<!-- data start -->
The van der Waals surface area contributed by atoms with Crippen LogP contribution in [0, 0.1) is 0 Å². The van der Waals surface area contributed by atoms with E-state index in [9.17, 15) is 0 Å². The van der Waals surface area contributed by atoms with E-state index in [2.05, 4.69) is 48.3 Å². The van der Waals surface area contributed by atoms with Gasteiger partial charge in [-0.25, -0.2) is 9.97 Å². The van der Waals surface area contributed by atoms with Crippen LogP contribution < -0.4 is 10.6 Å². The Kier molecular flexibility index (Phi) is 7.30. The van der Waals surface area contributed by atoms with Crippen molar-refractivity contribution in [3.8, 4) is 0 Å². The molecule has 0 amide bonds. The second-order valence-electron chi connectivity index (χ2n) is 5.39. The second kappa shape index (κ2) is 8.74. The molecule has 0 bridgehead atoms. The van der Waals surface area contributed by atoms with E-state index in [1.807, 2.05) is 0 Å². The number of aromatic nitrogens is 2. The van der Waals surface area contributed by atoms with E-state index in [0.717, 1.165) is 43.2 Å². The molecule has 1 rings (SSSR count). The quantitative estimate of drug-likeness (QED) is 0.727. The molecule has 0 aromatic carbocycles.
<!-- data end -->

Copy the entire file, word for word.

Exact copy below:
The van der Waals surface area contributed by atoms with Crippen LogP contribution in [0, 0.1) is 0 Å². The van der Waals surface area contributed by atoms with E-state index in [9.17, 15) is 0 Å². The van der Waals surface area contributed by atoms with E-state index in [2.05, 4.69) is 48.3 Å². The van der Waals surface area contributed by atoms with Gasteiger partial charge in [-0.25, -0.2) is 9.97 Å². The van der Waals surface area contributed by atoms with Crippen LogP contribution < -0.4 is 10.6 Å². The Kier molecular flexibility index (Phi) is 7.30. The van der Waals surface area contributed by atoms with Crippen molar-refractivity contribution in [3.8, 4) is 0 Å². The molecule has 0 amide bonds. The second-order valence-electron chi connectivity index (χ2n) is 5.39. The second kappa shape index (κ2) is 8.74. The molecule has 0 bridgehead atoms. The van der Waals surface area contributed by atoms with E-state index in [1.807, 2.05) is 0 Å². The number of aromatic nitrogens is 2. The van der Waals surface area contributed by atoms with E-state index in [0.717, 1.165) is 43.2 Å². The molecule has 1 rings (SSSR count). The quantitative estimate of drug-likeness (QED) is 0.727. The molecule has 0 aromatic carbocycles.